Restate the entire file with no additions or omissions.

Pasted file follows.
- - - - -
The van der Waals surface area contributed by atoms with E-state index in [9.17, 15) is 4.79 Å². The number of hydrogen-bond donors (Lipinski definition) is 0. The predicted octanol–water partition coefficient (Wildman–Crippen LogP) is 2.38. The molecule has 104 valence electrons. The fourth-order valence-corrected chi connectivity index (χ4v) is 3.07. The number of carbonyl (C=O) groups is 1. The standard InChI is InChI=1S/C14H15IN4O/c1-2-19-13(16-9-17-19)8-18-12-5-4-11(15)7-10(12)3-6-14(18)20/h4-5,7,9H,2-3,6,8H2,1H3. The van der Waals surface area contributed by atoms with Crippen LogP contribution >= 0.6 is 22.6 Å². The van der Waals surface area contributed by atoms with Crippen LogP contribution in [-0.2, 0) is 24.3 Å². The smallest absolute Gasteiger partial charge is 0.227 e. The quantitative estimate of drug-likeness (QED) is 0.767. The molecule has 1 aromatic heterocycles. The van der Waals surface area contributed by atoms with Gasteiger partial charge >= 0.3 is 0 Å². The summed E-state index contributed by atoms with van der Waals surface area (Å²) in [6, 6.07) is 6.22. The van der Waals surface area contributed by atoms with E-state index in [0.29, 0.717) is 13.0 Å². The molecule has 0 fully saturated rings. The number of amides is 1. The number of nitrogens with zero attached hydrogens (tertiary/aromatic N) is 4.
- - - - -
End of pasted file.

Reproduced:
The van der Waals surface area contributed by atoms with E-state index in [9.17, 15) is 4.79 Å². The number of hydrogen-bond donors (Lipinski definition) is 0. The predicted octanol–water partition coefficient (Wildman–Crippen LogP) is 2.38. The molecule has 104 valence electrons. The fourth-order valence-corrected chi connectivity index (χ4v) is 3.07. The number of carbonyl (C=O) groups is 1. The standard InChI is InChI=1S/C14H15IN4O/c1-2-19-13(16-9-17-19)8-18-12-5-4-11(15)7-10(12)3-6-14(18)20/h4-5,7,9H,2-3,6,8H2,1H3. The van der Waals surface area contributed by atoms with Crippen LogP contribution >= 0.6 is 22.6 Å². The van der Waals surface area contributed by atoms with Crippen LogP contribution in [-0.2, 0) is 24.3 Å². The smallest absolute Gasteiger partial charge is 0.227 e. The quantitative estimate of drug-likeness (QED) is 0.767. The molecule has 1 aromatic heterocycles. The van der Waals surface area contributed by atoms with Gasteiger partial charge >= 0.3 is 0 Å². The summed E-state index contributed by atoms with van der Waals surface area (Å²) in [6, 6.07) is 6.22. The van der Waals surface area contributed by atoms with E-state index in [0.29, 0.717) is 13.0 Å². The molecule has 0 fully saturated rings. The number of amides is 1. The number of nitrogens with zero attached hydrogens (tertiary/aromatic N) is 4.